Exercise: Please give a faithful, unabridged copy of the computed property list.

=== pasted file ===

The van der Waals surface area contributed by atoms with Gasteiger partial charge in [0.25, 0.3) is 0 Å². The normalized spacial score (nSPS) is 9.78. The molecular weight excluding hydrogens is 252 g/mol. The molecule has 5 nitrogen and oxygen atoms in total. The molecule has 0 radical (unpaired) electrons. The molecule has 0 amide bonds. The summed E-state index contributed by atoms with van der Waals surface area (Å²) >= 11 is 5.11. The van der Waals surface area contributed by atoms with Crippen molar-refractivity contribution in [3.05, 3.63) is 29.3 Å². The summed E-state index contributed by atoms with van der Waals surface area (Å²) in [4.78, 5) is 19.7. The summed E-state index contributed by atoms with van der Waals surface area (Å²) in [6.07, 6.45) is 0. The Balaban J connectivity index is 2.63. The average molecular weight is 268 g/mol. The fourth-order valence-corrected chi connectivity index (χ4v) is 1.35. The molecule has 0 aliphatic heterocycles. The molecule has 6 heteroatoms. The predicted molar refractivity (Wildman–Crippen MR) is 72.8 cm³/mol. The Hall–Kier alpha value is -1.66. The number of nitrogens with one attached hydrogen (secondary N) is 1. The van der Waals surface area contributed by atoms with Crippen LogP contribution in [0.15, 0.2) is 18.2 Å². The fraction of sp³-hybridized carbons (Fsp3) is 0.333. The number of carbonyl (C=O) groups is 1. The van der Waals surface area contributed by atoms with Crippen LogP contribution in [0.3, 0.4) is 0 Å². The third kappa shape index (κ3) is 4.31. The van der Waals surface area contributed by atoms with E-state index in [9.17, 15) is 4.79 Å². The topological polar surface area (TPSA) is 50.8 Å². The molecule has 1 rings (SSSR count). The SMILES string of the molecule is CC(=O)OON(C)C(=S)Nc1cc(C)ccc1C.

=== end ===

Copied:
The van der Waals surface area contributed by atoms with Gasteiger partial charge in [0.25, 0.3) is 0 Å². The normalized spacial score (nSPS) is 9.78. The molecular weight excluding hydrogens is 252 g/mol. The molecule has 5 nitrogen and oxygen atoms in total. The molecule has 0 radical (unpaired) electrons. The molecule has 0 amide bonds. The summed E-state index contributed by atoms with van der Waals surface area (Å²) >= 11 is 5.11. The van der Waals surface area contributed by atoms with Crippen molar-refractivity contribution in [3.05, 3.63) is 29.3 Å². The summed E-state index contributed by atoms with van der Waals surface area (Å²) in [4.78, 5) is 19.7. The summed E-state index contributed by atoms with van der Waals surface area (Å²) in [6.07, 6.45) is 0. The Balaban J connectivity index is 2.63. The average molecular weight is 268 g/mol. The fourth-order valence-corrected chi connectivity index (χ4v) is 1.35. The molecule has 0 aliphatic heterocycles. The molecule has 6 heteroatoms. The predicted molar refractivity (Wildman–Crippen MR) is 72.8 cm³/mol. The Hall–Kier alpha value is -1.66. The number of nitrogens with one attached hydrogen (secondary N) is 1. The van der Waals surface area contributed by atoms with Crippen LogP contribution in [0.15, 0.2) is 18.2 Å². The fraction of sp³-hybridized carbons (Fsp3) is 0.333. The number of carbonyl (C=O) groups is 1. The van der Waals surface area contributed by atoms with Crippen LogP contribution in [0.3, 0.4) is 0 Å². The third kappa shape index (κ3) is 4.31. The van der Waals surface area contributed by atoms with E-state index in [9.17, 15) is 4.79 Å². The topological polar surface area (TPSA) is 50.8 Å². The molecule has 1 rings (SSSR count). The SMILES string of the molecule is CC(=O)OON(C)C(=S)Nc1cc(C)ccc1C.